One Be Lo first came to our attention as part of the group Binary Star, but the Michigan emcee/producer has been working as a solo artist since 2002. This far into his career, he’s showing no signs of slowing down, releasing a five-part epic album last year called The Looma, and then turning around and releasing an album this past July, C Section. Now he’s taking a moment to look backwards with his latest album, BABY (Being a Black Youth).

One Be Lo has always been one to play on the themes of acronyms, so it should come as no surprise that his exploration of the word “baby” does not stop at the title of the album, but that each song is built from those four letters as well. This means that we get songs like “Beauty’s About Being Yourself,” “Blown Away By Youngsters,” “Bring a Bigger Yardstick,” and “Barbecues and Backyards.” If you haven’t pieced it together yet, this album is about One Be Lo taking a look back at his youth, and trying to make sense of what shaped him, and how he might learn from those experiences today and pass on those lessons to the youth of today. The album is produced by One Be Lo and Eric G, and they are giving you the soul-sampling Detroit style of boom bap that works perfectly with a project like this, providing that sonic connection to the past. He also brings in a lot of different guests to help fill out the album, with everyone Melanie Rutherford, Aja Black, Freeway, DJ Abilities, Wes Restless, Black Milk, Guilty Simpson, Supastition, Ka Di, Spade, T Bird, Liza Garza, Longshot, Akir, T Calmese, Ro Spit, Royce Da 5’9, MC Juice, Zumbi, Devin the Dude, Jean Grae, Phonte, and Miles Bonny all coming on to add some flavor and different perspectives to the album. Despite having a million cooks in the kitchen, One Be Lo miraculously manages to not have the album sounding too busy or messy, with his voice and vision leading the way. Of course, there is some messiness with different points of view discussing issues of race and poverty, but that messiness is constructive in the way that it leads to conversation between emcees and will inspire your own inner dialogue as you think through the different points of view coming on the mic. The other aspect of this album that works really well is that One Be Lo makes sure to also keep this album balanced. This isn’t just an album about the hard times (although he does get real and go deep on a few tracks), it’s also about the good times, the in between times, and just the ups and downs of life. This means that there is plenty of room for fun and celebration on this album as well.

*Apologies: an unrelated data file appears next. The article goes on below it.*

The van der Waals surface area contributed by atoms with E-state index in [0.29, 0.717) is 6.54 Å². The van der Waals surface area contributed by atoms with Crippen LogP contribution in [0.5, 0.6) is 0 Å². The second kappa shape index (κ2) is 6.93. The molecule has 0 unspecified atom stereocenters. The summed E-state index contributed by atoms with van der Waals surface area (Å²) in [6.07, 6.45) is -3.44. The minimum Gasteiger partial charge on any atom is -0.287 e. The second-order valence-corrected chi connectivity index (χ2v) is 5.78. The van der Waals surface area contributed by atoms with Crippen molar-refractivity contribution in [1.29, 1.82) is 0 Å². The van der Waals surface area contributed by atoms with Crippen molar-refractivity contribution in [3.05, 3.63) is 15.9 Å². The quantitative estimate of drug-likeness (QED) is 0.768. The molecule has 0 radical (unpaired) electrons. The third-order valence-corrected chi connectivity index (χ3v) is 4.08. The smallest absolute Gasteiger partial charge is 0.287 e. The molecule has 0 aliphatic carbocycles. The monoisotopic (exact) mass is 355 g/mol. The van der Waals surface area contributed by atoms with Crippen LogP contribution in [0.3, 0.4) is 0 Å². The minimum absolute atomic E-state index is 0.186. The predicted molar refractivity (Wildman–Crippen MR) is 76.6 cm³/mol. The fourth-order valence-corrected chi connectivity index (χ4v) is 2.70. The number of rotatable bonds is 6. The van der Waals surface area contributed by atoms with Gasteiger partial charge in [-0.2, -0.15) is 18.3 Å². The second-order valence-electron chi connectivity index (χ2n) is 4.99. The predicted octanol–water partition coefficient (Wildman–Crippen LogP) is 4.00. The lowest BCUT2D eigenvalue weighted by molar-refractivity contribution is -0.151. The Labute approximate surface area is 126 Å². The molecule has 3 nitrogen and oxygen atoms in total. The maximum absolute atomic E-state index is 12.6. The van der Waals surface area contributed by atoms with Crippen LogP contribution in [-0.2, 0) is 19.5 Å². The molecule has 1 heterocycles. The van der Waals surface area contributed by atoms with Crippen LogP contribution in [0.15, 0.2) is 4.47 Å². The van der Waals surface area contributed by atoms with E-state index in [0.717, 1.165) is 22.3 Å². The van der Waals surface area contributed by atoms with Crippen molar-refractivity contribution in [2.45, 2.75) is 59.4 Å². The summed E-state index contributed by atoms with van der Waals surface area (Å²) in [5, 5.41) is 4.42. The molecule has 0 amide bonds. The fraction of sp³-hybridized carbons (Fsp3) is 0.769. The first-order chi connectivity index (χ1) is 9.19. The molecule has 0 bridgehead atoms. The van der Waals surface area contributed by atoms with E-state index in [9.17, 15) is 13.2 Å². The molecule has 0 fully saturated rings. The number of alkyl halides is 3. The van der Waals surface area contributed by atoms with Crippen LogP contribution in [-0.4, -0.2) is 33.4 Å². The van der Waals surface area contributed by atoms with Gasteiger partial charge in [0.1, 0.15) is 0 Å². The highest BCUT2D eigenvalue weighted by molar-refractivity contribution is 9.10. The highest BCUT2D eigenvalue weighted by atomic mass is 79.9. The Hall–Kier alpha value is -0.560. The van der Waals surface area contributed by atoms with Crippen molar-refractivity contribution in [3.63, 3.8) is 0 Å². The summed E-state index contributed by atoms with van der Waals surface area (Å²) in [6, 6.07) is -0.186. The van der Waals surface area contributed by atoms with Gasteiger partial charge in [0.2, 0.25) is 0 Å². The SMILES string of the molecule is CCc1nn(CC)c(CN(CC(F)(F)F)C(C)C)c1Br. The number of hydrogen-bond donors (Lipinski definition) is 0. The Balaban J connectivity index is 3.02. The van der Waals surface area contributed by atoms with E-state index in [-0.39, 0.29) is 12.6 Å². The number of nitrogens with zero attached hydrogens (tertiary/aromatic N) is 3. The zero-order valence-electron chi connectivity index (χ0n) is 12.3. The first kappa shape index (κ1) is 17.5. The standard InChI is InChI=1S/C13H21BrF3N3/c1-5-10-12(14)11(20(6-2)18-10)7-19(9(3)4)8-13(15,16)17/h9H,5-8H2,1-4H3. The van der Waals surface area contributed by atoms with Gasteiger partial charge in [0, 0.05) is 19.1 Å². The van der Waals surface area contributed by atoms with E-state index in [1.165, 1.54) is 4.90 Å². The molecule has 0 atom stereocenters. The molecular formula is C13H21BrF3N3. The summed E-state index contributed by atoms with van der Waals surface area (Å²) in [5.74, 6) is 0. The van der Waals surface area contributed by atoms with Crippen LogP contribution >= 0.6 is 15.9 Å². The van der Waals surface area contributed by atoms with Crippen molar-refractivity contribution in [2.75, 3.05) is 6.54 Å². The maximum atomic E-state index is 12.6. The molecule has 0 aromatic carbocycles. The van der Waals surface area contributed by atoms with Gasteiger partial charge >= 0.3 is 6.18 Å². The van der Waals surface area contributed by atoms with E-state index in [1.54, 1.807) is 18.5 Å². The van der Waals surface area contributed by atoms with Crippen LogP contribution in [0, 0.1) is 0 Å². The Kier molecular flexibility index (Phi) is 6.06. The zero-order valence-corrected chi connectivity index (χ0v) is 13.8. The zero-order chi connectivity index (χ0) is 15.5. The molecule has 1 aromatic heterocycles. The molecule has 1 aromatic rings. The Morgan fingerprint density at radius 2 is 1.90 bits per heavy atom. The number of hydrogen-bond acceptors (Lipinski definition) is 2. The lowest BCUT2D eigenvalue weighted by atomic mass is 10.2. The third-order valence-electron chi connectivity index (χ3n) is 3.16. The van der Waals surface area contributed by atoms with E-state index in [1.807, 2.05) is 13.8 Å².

One Be Lo has been at this a long time, but he’s still delivering hip hop that hits you on multiple levels. BABY is emotional and educational, with beats that bang, rhymes that will have you unpacking them for days, and ultimately just feels good to listen to.